• English isn't my first language, so maybe I've totally misunderstood this :) I'm not using 22 characters in my example, but that's totally fine with PHP anyway? – soren.qvist Jun 28 '10 at 19:48
  • 3
    PHP doesn't mind >22 chars in the salt; it objects to <22. However, only the first 22 are used: crypt('rasmuslerdorf', '$2a$07$usesomadasdsadsadsadasdasdasdsadesillystringforsalt$') and crypt('rasmuslerdorf', '$2a$07$usesomadasdsadsadsadasxxxxxxxxxxxxxxxxxxxxxxxxxxxxx$') will return identical values because the first 22 characters are identical – Mark Baker Jun 28 '10 at 19:58

BCrypt uses 128 bits for salt, so 22 bytes Base64, with only two bits of the last byte being used.

The hash is computed using the salt and the password. When you pass the crypted password, the algorithm reads the strength, the salt (ignoring everything beyond it), and the password you gave, and computes the hash, appending it. If you have PostgreSQL and pg_crypto handy, SELECT gen_salt('bf'); will show you what of $salt is being read.

Here's a code sample for salt generation, from my .NET implementation's test-vector-gen.php, alternatively:

$salt = sprintf('$2a$%02d$%s', [strength goes here],
    '=', '', base64_encode(openssl_random_pseudo_bytes(16))

There is no reason to use the same salt for all of your passwords. The salt is part of the output anyway so you gain nothing in convenience... though I grant PHP ought to have a built-in gen_salt function.


First question:

So this, by definition, should not work:

echo crypt('rasmuslerdorf', '$2a$07$usesomadasdsadsadsadasdasdasdsadesillystringforsalt$');

Where it seems that crypt() has cut the salt itself to a length of 22. Could somebody please explain this?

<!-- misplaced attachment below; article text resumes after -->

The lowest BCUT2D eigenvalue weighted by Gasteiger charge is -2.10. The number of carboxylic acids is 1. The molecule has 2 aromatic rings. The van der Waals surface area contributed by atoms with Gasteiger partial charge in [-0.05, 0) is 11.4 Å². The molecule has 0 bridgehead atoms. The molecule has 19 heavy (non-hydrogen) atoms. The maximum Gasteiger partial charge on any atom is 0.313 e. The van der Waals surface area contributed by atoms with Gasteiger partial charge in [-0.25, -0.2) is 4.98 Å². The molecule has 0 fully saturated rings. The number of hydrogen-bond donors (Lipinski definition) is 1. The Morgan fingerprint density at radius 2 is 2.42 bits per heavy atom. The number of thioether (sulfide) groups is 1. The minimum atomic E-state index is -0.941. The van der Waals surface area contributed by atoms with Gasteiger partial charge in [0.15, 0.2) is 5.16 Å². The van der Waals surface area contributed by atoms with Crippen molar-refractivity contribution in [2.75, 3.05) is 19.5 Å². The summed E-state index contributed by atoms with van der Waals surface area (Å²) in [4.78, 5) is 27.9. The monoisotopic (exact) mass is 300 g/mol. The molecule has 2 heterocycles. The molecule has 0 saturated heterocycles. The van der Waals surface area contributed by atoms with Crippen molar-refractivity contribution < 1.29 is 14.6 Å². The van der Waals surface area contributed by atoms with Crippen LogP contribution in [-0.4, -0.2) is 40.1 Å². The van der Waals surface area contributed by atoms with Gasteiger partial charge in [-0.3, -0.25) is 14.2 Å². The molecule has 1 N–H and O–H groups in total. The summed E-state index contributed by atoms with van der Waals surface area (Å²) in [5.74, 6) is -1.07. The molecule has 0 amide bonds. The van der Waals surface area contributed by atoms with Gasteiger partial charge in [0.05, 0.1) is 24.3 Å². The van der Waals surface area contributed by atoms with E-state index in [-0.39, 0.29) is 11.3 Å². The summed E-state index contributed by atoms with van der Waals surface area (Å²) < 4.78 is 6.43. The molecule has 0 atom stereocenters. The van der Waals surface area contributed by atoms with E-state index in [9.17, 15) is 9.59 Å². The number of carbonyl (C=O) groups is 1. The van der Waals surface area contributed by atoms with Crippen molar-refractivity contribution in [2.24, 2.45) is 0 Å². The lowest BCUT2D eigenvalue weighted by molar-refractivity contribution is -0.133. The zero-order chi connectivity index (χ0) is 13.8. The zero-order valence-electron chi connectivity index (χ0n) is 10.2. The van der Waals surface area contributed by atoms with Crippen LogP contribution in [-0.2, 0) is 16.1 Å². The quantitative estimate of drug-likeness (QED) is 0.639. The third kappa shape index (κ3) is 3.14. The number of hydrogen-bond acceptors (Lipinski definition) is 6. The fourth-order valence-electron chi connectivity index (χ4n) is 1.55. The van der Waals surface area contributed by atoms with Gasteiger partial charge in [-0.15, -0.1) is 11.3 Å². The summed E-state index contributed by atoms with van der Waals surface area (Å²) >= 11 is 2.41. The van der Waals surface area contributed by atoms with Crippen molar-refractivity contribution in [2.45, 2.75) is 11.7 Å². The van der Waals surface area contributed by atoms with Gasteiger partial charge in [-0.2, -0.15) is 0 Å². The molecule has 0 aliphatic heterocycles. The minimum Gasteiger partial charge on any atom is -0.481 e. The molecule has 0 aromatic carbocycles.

There isn't a problem with having too many characters... the phrase Using characters outside of this range in the salt will cause crypt() to return a zero-length string referse to outside the range of base 64 not the range of 22 characters. Try putting an illegal character in the salt string, and you should find that you get an empty output (or if you put < 22 characters in, resulting in illegal empty bytes).

Second question:

You pass in the encrypted stored password as salt because the salt string always appears (by design) in the encrypted string, and this way you ensure that you have the same salt for both encryption of stored and user-entered password.

  • So I store my encrypted password in the db, something like 'MTUHlZEItvtV00u0.kb7qhDlC0Kou9e' and then use that as salt? But I've used another salt to create that encryption haven't I? – soren.qvist Jun 28 '10 at 20:00
  • 1
    Right, you've used another salt (or the default generated salt) to create the first encryption. It turns out that due to some (carefully design, I imagine) peculiarities of the encryption algorithms that you can then use that encrypted string as the salt for another encryption and you get the effect of using the same salt. – G__ Jun 28 '10 at 20:41

This question is in relation to my response to ZZ Coder's answer. Basically my question is regarding storing the crypt() result in the database. Am I supposed to store the entire output in the database, so that my database looks like this:

| ID | Username |                          Password                            |
| 32 | testuser | $2a$07$usesomadasdsadsadsadaeMTUHlZEItvtV00u0.kb7qhDlC0Kou9e |

If yes, then doesn't this kind of defy the purpose of using a salt in the first place? If someone gains access to the db, they can clearly see the salt used for the encryption?

Bonus question: Is it secure to use the same salt for every password?

  • 2
    First - You are hashing, not encrypting. Second - By using a different salt for every user, you protect yourself from rainbow tables. The fact that the salts are stored in the database doesn't significantly aid an attacker - you can't guess the password from the salt (for good hashing algorithms). – Greg Jun 29 '10 at 21:05
  • So, yes, I am supposed to store the password this way? I thought the hash was the result of the encryption, but maybe I've got the terminology all wrong – soren.qvist Jun 29 '10 at 21:14